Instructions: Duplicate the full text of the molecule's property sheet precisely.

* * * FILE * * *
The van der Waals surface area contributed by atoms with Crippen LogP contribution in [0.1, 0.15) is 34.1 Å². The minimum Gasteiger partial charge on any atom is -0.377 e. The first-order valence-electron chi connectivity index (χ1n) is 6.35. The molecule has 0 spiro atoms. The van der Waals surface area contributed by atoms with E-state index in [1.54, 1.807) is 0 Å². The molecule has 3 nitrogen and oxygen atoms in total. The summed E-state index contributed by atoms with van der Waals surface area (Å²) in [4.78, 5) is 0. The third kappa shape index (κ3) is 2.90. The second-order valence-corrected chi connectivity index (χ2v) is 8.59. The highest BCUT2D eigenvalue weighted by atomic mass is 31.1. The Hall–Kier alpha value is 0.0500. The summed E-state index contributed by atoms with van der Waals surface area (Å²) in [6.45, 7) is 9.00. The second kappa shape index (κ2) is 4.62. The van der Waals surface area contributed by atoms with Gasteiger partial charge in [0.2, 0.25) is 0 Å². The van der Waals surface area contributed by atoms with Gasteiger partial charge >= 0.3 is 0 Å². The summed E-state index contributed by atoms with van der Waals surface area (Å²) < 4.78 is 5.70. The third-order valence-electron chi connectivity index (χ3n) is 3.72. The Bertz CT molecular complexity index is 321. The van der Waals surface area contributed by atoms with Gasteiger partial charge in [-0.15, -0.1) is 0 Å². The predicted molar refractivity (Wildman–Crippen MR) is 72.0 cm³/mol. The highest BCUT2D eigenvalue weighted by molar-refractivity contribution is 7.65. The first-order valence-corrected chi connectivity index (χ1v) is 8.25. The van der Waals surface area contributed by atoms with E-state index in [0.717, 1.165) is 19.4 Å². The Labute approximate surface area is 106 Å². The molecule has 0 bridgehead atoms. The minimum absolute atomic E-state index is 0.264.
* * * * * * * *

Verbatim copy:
The van der Waals surface area contributed by atoms with Crippen LogP contribution in [0.1, 0.15) is 34.1 Å². The minimum Gasteiger partial charge on any atom is -0.377 e. The first-order valence-electron chi connectivity index (χ1n) is 6.35. The molecule has 0 spiro atoms. The van der Waals surface area contributed by atoms with E-state index in [1.54, 1.807) is 0 Å². The molecule has 3 nitrogen and oxygen atoms in total. The summed E-state index contributed by atoms with van der Waals surface area (Å²) in [4.78, 5) is 0. The third kappa shape index (κ3) is 2.90. The second-order valence-corrected chi connectivity index (χ2v) is 8.59. The highest BCUT2D eigenvalue weighted by atomic mass is 31.1. The Hall–Kier alpha value is 0.0500. The summed E-state index contributed by atoms with van der Waals surface area (Å²) in [6.45, 7) is 9.00. The second kappa shape index (κ2) is 4.62. The van der Waals surface area contributed by atoms with Gasteiger partial charge in [0.2, 0.25) is 0 Å². The van der Waals surface area contributed by atoms with Gasteiger partial charge >= 0.3 is 0 Å². The summed E-state index contributed by atoms with van der Waals surface area (Å²) < 4.78 is 5.70. The third-order valence-electron chi connectivity index (χ3n) is 3.72. The Bertz CT molecular complexity index is 321. The van der Waals surface area contributed by atoms with Gasteiger partial charge in [-0.15, -0.1) is 0 Å². The predicted molar refractivity (Wildman–Crippen MR) is 72.0 cm³/mol. The highest BCUT2D eigenvalue weighted by molar-refractivity contribution is 7.65. The first-order valence-corrected chi connectivity index (χ1v) is 8.25. The van der Waals surface area contributed by atoms with E-state index in [0.717, 1.165) is 19.4 Å². The Labute approximate surface area is 106 Å². The molecule has 0 bridgehead atoms. The minimum absolute atomic E-state index is 0.264.